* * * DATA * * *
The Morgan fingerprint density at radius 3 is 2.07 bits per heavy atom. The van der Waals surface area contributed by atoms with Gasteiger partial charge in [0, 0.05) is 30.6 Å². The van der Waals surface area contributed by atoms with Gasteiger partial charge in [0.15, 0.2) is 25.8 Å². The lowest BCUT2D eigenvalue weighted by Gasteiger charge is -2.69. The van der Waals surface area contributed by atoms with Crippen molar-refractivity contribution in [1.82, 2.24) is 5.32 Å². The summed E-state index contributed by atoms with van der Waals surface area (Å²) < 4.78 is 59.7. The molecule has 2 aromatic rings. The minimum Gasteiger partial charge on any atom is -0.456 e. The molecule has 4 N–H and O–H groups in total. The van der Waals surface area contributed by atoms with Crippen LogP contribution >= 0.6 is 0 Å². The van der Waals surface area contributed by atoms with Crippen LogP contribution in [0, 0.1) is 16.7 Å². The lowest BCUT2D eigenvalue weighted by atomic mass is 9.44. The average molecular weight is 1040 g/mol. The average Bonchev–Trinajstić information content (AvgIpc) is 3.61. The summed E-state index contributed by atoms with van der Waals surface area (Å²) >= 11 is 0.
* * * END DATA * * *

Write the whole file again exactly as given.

The Morgan fingerprint density at radius 3 is 2.07 bits per heavy atom. The van der Waals surface area contributed by atoms with Gasteiger partial charge in [0, 0.05) is 30.6 Å². The van der Waals surface area contributed by atoms with Gasteiger partial charge in [0.15, 0.2) is 25.8 Å². The lowest BCUT2D eigenvalue weighted by Gasteiger charge is -2.69. The van der Waals surface area contributed by atoms with Crippen molar-refractivity contribution in [1.82, 2.24) is 5.32 Å². The summed E-state index contributed by atoms with van der Waals surface area (Å²) < 4.78 is 59.7. The molecule has 2 aromatic rings. The minimum Gasteiger partial charge on any atom is -0.456 e. The molecule has 4 N–H and O–H groups in total. The van der Waals surface area contributed by atoms with Crippen LogP contribution >= 0.6 is 0 Å². The van der Waals surface area contributed by atoms with Crippen LogP contribution in [0, 0.1) is 16.7 Å². The lowest BCUT2D eigenvalue weighted by atomic mass is 9.44. The average molecular weight is 1040 g/mol. The average Bonchev–Trinajstić information content (AvgIpc) is 3.61. The summed E-state index contributed by atoms with van der Waals surface area (Å²) >= 11 is 0.